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Born in the USA : AN ORIGINAL MAN: The Life and Times of Elijah Muhammad. By Claude Andrew Clegg III . St. Martin's Press: 377 pp., $25.95

March 02, 1997|ANTHONY M. PLATT | Anthony M. Platt is the author of "E. Franklin Frazier Reconsidered" (Rutgers University Press)

After World War I, a generation of new African Americans came of age and formed the cutting edge of a movement that would irrevocably change the politics of race relations in the United States. Included in this talented group were important writers like Ralph Ellison, Langston Hughes and Zora Neale Hurston and such well-known activists as A. Philip Randolph and Paul Robeson. Together with W.E.B. Du Bois, by then a veteran of many civil rights struggles, they set about in different ways to bury the accommodationist ideas of Booker T. Washington.

Nobody in this distinguished group, however, left more of a mark on black consciousness than a slight, unimposing man who started out life in rural Georgia in 1897 as Elijah Poole and rose to become the supreme minister of the Nation of Islam and self-proclaimed "messenger of Allah." For more than 40 years, he remained in control of the Nation of Islam, taking it from a minor sect in the 1930s to the most admired and feared radical organization of the 1970s. When he died after a long illness in 1975, he was buried in a silver-lined coffin. Thousands of mourners, including foreign dignitaries and a representative of the Ford administration, attended his funeral.

Elijah Muhammad's life is the stuff of legend. Our knowledge of the man whom James Baldwin once called a "royal presence," is derived from people with either too many myths to sustain or too many axes to grind. There's Muhammad the betrayer as told to Alex Haley by Malcolm X; a pious Muhammad as interpreted by actor Al Freeman Jr. in Spike Lee's version of history; or Muhammad as public enemy No. 1 according to J. Edgar Hoover's planted stories. In "An Original Man," Claude Clegg III, professor of history at North Carolina A&T State University, gives us more information than we've ever had before and new ways to think about the man whose organization bequeathed us Malcolm X and Louis Farrakhan, two of the most controversial African American leaders of the 20th century. Drawing upon previously classified government documents, interviews with relatives and a wide variety of public information, Clegg sets out to do what nobody else has tried to do: Make Elijah Muhammad into a flesh-and-blood person.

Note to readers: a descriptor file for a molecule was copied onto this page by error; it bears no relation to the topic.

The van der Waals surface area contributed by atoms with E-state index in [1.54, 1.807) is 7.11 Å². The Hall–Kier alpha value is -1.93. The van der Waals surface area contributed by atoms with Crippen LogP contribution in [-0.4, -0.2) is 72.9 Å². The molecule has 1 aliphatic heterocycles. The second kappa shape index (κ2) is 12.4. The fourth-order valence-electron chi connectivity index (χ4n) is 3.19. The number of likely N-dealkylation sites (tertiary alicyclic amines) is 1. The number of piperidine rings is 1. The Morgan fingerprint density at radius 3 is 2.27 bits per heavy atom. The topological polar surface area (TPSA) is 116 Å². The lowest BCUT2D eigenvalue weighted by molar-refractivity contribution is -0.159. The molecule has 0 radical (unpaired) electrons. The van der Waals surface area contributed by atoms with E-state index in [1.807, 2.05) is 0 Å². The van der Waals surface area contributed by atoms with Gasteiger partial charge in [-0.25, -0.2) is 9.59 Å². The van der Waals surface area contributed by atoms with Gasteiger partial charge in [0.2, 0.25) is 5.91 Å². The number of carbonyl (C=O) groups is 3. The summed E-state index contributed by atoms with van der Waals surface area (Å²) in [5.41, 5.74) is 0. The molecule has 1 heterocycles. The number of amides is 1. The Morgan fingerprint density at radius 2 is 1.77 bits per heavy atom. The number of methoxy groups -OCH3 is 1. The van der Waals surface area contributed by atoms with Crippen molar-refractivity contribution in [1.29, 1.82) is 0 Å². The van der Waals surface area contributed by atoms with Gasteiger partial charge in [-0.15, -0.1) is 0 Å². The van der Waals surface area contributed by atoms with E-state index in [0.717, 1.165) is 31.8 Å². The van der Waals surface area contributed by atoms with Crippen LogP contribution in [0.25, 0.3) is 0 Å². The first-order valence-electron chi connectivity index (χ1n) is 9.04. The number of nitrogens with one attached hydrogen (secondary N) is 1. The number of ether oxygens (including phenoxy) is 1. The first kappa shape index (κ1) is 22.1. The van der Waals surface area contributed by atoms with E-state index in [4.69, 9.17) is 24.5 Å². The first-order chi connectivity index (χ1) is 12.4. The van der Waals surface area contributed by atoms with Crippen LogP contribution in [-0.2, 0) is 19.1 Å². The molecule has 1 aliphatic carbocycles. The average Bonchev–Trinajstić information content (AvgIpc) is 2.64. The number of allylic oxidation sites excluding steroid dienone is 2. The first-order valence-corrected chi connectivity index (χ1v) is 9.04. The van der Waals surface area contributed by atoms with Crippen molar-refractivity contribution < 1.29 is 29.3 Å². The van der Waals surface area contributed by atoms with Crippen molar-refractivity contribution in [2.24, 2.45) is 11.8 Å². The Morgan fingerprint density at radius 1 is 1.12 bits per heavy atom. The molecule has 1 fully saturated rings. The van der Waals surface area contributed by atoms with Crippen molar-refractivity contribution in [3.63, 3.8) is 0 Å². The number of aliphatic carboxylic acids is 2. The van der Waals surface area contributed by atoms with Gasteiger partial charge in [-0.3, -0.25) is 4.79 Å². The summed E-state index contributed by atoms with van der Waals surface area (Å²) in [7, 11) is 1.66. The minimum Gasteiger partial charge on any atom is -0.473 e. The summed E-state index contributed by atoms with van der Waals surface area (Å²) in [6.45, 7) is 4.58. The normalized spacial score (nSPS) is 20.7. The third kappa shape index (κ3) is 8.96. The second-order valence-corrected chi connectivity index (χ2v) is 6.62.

The origins of the Nation of Islam, like Elijah Muhammad's youth and early adulthood, remain murky because Clegg has to rely on self-serving accounts and suspect data gleaned from FBI databanks. Those who know the most refused repeated requests for interviews, thus preserving the mythic history. The author picks through what evidence is available, hedging his analysis with speculative cautions, but provides little more than an outline of Muhammad's formative years in Detroit in the 1930s. Between a variety of industrial jobs and long bouts of unemployment, Muhammad somehow linked up with W.D. Fard, a hustler who stood out from the pack of self-proclaimed gurus and quickly built up a loyal following, that included a mesmerized Elijah Poole.

When Clegg moves on to interpretation, he gives us much to reconsider about the man who would be king. He shows that though the Nation of Islam was founded as a religious organization, it never resembled any recognized faith and has always been regarded by serious Muslim organizations as a fringe group of heretics. Under Wallace Fard Muhammad, the Nation of Islam was born, not as the foreign import conjured up by its enemies but, according to Clegg's convincing interpretation, as a thoroughly home-grown hybrid. In addition to its trappings of unorthodox Islam, the movement's canon drew upon Christian scriptures, Jewish parables, rituals of the black church and of fraternal societies and science fiction. The Masons provided Fard and his followers with their affinity for mysticism and numerology and, despite the movement's bedrock anti-Semitism, it was from Jews that they derived their earliest dietary restrictions and their self-identification as a chosen people.

If it was Fard who gave the Nation of Islam its foundational myths, Clegg demonstrates that it was his successor, the renamed Elijah Muhammad, whose single-mindedness and organizational acumen transformed it into a "military theocracy arranged along dictatorial lines." With about 20,000 members at its high point in the early 1960s, the core of the Nation of Islam was predominantly poor, urban, male and young. But the influence of the movement far exceeded the size of its cadre. By 1962, more than 150 radio stations were broadcasting Sunday addresses by Muhammad, and the money was rolling in--from agricultural projects and food stores, from sales of "Muhammad Speaks," from fishing operations in Peru and interest-free loans from Libya and from massive fund-raising efforts, such as the annual Savior's Day conventions at which it was not unusual for several thousand attendees to each donate $125.

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